Ten Bears Quotes in Dances with Wolves (1990)
Ten Bears Quotes:
Ten Bears: [in Lakota to Dunbar; subtitled] Dances with Wolves has been quiet these past few days. Is his heart bad?
John Dunbar: [in Lakota to the village council; subtitled] Killing those soldiers at the river was a good thing. I never got to thank all of you for saving me. I did not mind killing those men. I was glad to do it. But now I know that the soldiers hate me like they hate no other. Because I killed soldiers, men of my own race, they think I am a traitor.
[the council murmurs and nods in agreement]
John Dunbar: [in Lakota; subtitled] And now they will hunt for me. And when they find me they will find you. I think it would be wise to move the village to another location right now. As for me... I will be leaving. I will be leaving with my wife Stands With a Fist as soon as possible. I must go and try to talk to those that will listen.
[shouts and protests immediately begin around the council. Wind In His Hair stands up and screams his objection. Even Kicking Bird is protesting. However, Ten Bears rises both of his hands as a sign to stop]
Ten Bears: [in Lakota; subtitled] Quiet! You are all hurting my ears! Leave us!
[all the Sioux file out of the tent, and within seconds Ten Bears and Dunbar are alone]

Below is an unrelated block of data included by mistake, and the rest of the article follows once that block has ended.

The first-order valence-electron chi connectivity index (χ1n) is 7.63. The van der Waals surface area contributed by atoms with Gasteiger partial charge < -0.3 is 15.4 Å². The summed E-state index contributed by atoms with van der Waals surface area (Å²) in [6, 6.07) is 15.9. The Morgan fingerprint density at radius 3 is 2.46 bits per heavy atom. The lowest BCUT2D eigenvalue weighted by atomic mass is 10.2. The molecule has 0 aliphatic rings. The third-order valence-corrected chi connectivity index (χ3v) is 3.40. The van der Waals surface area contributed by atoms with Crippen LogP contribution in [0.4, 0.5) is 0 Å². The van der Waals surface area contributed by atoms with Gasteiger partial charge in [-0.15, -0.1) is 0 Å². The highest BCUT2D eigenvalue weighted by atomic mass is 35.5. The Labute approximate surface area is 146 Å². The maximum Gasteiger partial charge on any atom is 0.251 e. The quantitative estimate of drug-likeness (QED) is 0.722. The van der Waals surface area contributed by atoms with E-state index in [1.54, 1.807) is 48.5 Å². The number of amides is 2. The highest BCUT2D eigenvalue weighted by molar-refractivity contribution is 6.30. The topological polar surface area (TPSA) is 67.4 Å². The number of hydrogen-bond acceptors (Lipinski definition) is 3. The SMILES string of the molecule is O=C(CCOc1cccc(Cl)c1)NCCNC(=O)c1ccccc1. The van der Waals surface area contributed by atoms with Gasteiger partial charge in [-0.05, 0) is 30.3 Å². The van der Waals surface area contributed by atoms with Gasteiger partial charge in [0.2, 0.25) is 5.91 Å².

Ten Bears: [in Lakota to Dunbar; subtitled] You are the only white man I have ever known. I have thought about you a lot. More than you think. And I understand your concern. But I think you are wrong. The white man the soldiers are looking for no longer exists. Now there is only a Sioux named Dances with Wolves.
Ten Bears: [in Lakota; subtitled] Let us smoke a while.
John Dunbar: [voiceover] With Ten Bears, it was always more than a while. There was purpose in everything he did, and I knew he wanted me to stay. But I was sure of myself. I would be an excuse, and that's all the Army would need to find this place. I pushed him as far as I could to move the camp. But in the end, he only smiled and talked of simple pleasures. He reminded me that at his age, a good fire was better than anything. Ten Bears was an extraordinary man.
Kicking Bird: [in Lakota; addressing the village council] He may be a special man or even a god. I ask that Chief Ten Bears give us permission to talk with him.
[murmurs around the council as Wind in his Hair rises to speak]
Wind In His Hair: [in Lakota; subtitled] I do not care for this talk about a white man at the soldier fort. Whoever he is he is not a Sioux and that makes him less. We took more then a hundred horses from these people and there was no honor in it. They don't ride well. They don't shoot well. They're dirty. Those so-called "soldiers" could not make it through one winter in our country. And all these people are said to flourish? I think they will all be dead soon... maybe in ten years.
[murmurs circulate around the council]
Wind In His Hair: [in Lakota] I think this fool is probally lost.
[the councel laughs as Wind In His Hair sits back down and Kicking Bird raises his right hand as a call for silence]